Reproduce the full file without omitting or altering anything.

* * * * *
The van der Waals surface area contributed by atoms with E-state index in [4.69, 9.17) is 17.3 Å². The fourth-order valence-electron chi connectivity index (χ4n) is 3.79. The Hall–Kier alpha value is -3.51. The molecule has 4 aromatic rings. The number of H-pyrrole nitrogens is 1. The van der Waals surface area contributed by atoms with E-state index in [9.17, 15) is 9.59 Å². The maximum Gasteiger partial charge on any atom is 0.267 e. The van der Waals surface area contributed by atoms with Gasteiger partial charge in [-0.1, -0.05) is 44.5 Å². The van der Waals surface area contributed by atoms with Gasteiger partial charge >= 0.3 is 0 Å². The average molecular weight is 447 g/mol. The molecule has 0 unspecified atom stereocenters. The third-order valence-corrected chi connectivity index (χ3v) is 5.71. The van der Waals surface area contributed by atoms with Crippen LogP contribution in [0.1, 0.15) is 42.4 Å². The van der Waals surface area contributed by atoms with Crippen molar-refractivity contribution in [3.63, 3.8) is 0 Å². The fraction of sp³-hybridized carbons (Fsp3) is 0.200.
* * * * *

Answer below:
The van der Waals surface area contributed by atoms with E-state index in [4.69, 9.17) is 17.3 Å². The fourth-order valence-electron chi connectivity index (χ4n) is 3.79. The Hall–Kier alpha value is -3.51. The molecule has 4 aromatic rings. The number of H-pyrrole nitrogens is 1. The van der Waals surface area contributed by atoms with E-state index in [9.17, 15) is 9.59 Å². The maximum Gasteiger partial charge on any atom is 0.267 e. The van der Waals surface area contributed by atoms with Gasteiger partial charge in [-0.1, -0.05) is 44.5 Å². The van der Waals surface area contributed by atoms with Gasteiger partial charge >= 0.3 is 0 Å². The average molecular weight is 447 g/mol. The molecule has 0 unspecified atom stereocenters. The third-order valence-corrected chi connectivity index (χ3v) is 5.71. The van der Waals surface area contributed by atoms with Crippen LogP contribution in [0.1, 0.15) is 42.4 Å². The van der Waals surface area contributed by atoms with Crippen molar-refractivity contribution in [3.63, 3.8) is 0 Å². The fraction of sp³-hybridized carbons (Fsp3) is 0.200.